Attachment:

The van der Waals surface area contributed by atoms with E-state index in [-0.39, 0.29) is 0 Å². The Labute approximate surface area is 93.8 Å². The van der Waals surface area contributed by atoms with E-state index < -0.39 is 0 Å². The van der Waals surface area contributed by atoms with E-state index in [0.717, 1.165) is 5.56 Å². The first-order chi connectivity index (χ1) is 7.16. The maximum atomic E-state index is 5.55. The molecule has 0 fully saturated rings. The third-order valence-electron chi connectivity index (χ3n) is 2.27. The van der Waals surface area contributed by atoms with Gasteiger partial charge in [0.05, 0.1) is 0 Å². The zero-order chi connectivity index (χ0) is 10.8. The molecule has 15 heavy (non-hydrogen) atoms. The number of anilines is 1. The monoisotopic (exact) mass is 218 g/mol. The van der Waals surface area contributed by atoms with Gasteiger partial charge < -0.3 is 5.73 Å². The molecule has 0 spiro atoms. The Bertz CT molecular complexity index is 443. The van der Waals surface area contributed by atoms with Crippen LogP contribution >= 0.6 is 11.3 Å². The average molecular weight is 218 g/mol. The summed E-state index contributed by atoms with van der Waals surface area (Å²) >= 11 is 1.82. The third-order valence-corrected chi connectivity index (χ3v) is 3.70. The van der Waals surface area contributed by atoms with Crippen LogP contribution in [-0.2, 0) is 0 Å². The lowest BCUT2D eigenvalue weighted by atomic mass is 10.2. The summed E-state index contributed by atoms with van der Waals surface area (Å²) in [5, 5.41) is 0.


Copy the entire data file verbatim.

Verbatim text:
The van der Waals surface area contributed by atoms with E-state index in [-0.39, 0.29) is 0 Å². The Labute approximate surface area is 93.8 Å². The van der Waals surface area contributed by atoms with E-state index < -0.39 is 0 Å². The van der Waals surface area contributed by atoms with E-state index in [0.717, 1.165) is 5.56 Å². The first-order chi connectivity index (χ1) is 7.16. The maximum atomic E-state index is 5.55. The molecule has 0 fully saturated rings. The third-order valence-electron chi connectivity index (χ3n) is 2.27. The van der Waals surface area contributed by atoms with Gasteiger partial charge in [0.05, 0.1) is 0 Å². The zero-order chi connectivity index (χ0) is 10.8. The molecule has 15 heavy (non-hydrogen) atoms. The number of anilines is 1. The monoisotopic (exact) mass is 218 g/mol. The van der Waals surface area contributed by atoms with Gasteiger partial charge < -0.3 is 5.73 Å². The molecule has 0 spiro atoms. The Bertz CT molecular complexity index is 443. The van der Waals surface area contributed by atoms with Crippen LogP contribution >= 0.6 is 11.3 Å². The average molecular weight is 218 g/mol. The summed E-state index contributed by atoms with van der Waals surface area (Å²) >= 11 is 1.82. The third-order valence-corrected chi connectivity index (χ3v) is 3.70. The van der Waals surface area contributed by atoms with Crippen LogP contribution in [-0.2, 0) is 0 Å². The lowest BCUT2D eigenvalue weighted by atomic mass is 10.2. The summed E-state index contributed by atoms with van der Waals surface area (Å²) in [5, 5.41) is 0.